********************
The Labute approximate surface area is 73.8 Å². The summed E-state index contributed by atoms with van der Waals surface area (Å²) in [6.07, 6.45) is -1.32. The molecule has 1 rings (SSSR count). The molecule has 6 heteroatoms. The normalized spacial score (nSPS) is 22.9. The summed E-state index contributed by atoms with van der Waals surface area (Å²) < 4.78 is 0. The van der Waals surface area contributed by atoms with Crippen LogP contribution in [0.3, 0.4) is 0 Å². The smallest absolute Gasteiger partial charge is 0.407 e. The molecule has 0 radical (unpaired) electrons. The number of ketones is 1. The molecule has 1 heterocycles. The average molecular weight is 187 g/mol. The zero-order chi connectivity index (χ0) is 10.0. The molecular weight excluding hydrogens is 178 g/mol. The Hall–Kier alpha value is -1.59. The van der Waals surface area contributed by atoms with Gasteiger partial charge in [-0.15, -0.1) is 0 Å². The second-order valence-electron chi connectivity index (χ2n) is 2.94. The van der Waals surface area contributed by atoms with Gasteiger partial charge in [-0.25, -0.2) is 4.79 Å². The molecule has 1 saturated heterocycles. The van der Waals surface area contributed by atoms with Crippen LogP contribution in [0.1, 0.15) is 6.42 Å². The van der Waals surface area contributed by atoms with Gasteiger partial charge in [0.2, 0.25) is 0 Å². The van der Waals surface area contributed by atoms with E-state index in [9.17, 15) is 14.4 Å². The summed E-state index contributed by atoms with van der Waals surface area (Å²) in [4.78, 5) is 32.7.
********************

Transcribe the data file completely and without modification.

The Labute approximate surface area is 73.8 Å². The summed E-state index contributed by atoms with van der Waals surface area (Å²) in [6.07, 6.45) is -1.32. The molecule has 1 rings (SSSR count). The molecule has 6 heteroatoms. The normalized spacial score (nSPS) is 22.9. The summed E-state index contributed by atoms with van der Waals surface area (Å²) < 4.78 is 0. The van der Waals surface area contributed by atoms with Crippen LogP contribution in [0.3, 0.4) is 0 Å². The smallest absolute Gasteiger partial charge is 0.407 e. The molecule has 0 radical (unpaired) electrons. The number of ketones is 1. The molecule has 1 heterocycles. The average molecular weight is 187 g/mol. The zero-order chi connectivity index (χ0) is 10.0. The molecular weight excluding hydrogens is 178 g/mol. The Hall–Kier alpha value is -1.59. The van der Waals surface area contributed by atoms with Gasteiger partial charge in [-0.15, -0.1) is 0 Å². The second-order valence-electron chi connectivity index (χ2n) is 2.94. The van der Waals surface area contributed by atoms with Gasteiger partial charge in [-0.25, -0.2) is 4.79 Å². The molecule has 1 saturated heterocycles. The van der Waals surface area contributed by atoms with Crippen LogP contribution in [0.1, 0.15) is 6.42 Å². The van der Waals surface area contributed by atoms with Gasteiger partial charge in [0.2, 0.25) is 0 Å². The van der Waals surface area contributed by atoms with E-state index in [9.17, 15) is 14.4 Å². The summed E-state index contributed by atoms with van der Waals surface area (Å²) in [4.78, 5) is 32.7.